“We realized a lot of issues we felt were on the back burner or in the past, in the rear-view mirror — are still very real and present to a lot of people,” he said. “Whether they are present in our specific lives or not, it doesn’t mean that they don’t still exist.”
The Lacheys have staged “label•less” several times over the years. They’ve filmed it. They even had a showcase at the Over-the-Rhine International Film Festival. But each time the production gets a little different due in part to the cast of characters and stories changing.
“It’s a living, breathing thing,” Drew said.
“It’s their stories,” he added. “These aren’t some hypothetical scenarios. It’s not some fictional play that’s been adapted from a novel. These are real, live people dealing with real-life scenarios, and they are their stories.”
It continues to grow and evolve
The Lacheys have tinkered with the script over the years. The look and feel of the production has changed as well.
Drew referred to the “label•less” as a “constantly evolving thing.” As the show’s “parents,” Drew and Lea have been careful with how they’ve raised it — knowing when to let it sit, when to let it develop naturally and when to try new things.
One thing they’ve done recently is add the creative team from Brave Berlin. The agency has used their mastery of light work, digital mapping and overall visual production to transform the look of the stage.
Steve McGowan, who co-founded and co-owns Brave Berlin with business partner Dan Reynolds, first saw the production “label•less” a few years ago at the School for Creative and Performing Arts, a K-12 public performing arts school in downtown Cincinnati. Drew and Nick both attended the school at its previous location.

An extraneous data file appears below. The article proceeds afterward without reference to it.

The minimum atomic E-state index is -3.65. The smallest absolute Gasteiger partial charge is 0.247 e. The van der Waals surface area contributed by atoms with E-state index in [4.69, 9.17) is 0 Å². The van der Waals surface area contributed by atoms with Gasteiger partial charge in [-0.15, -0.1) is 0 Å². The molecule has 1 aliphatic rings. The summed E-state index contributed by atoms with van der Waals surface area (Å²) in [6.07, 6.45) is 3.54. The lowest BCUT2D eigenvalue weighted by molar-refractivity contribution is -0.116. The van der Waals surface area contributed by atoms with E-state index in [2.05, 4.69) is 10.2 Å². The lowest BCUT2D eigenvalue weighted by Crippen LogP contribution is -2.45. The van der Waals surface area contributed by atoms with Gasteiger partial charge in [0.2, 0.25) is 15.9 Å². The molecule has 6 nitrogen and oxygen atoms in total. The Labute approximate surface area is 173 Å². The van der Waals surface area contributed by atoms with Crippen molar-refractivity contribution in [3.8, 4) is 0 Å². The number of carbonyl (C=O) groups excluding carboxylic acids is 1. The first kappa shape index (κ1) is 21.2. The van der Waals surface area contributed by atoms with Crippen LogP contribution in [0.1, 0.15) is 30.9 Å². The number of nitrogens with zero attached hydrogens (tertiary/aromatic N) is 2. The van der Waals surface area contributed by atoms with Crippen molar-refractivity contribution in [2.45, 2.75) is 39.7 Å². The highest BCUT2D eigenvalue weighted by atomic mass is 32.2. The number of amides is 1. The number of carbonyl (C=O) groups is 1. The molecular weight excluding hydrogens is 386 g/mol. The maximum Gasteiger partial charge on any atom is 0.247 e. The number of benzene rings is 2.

Nick co-produced docuseries about life at SCPA called “Taking the Stage” for MTV in 2009.
“It moved us,” McGowan recalled of the first time he watched “label•less.” “Talking to Drew and Lea after the show, I remember thinking, ‘This show has so much potential and so many more people really need to see this.'”
Brave Berlin had previously worked on stage productions of “1984” and “Hamlet” with the Cincinnati Shakespeare Company.
“We knew we could use visual representation to help bring along and add more depth to the actual production value of what had been presented in the past,” McGowan said.
The Brave Berlin crew worked with the Lacheys to host a one-night, “intimate” performance of label•less at Black Box Theater at the Aronoff Center. The audience reacted with such great enthusiasm, McGowan said, that “People felt it was a show that needed to be seen.”
For this rendition of “label•less,” McGowan and his team plan to work their magic and build in new projections and dynamic lighting designed to enhance the acting and dancing.
“The show just continues to evolve,” McGowan said.
The production team is busy filming how this iteration of the production will come together — where the ideas come from, the stories behind what the kids are telling on stage and their stories as well.
They’ll capture the rehearsals and the performances as well.
Performances take place nightly from Wednesday, Aug. 10 through Sunday, Aug. 14 at the American Sign Museum. Each show starts at 7:30 p.m.
Those who attend in person may even end up in the series — as an audience member or maybe even a speaking part, McGowan said.
“We look forward to becoming characters within this incredible production,” he added.
Drew, who starred alongside his brother wives in the docuseries “Lachey’s: Raising the Bar” in 2015, doesn’t know when or where his new show will air. The team plans to shop the series after the run of stage shows wraps in mid-August.
More information is available on the Lachey Arts website.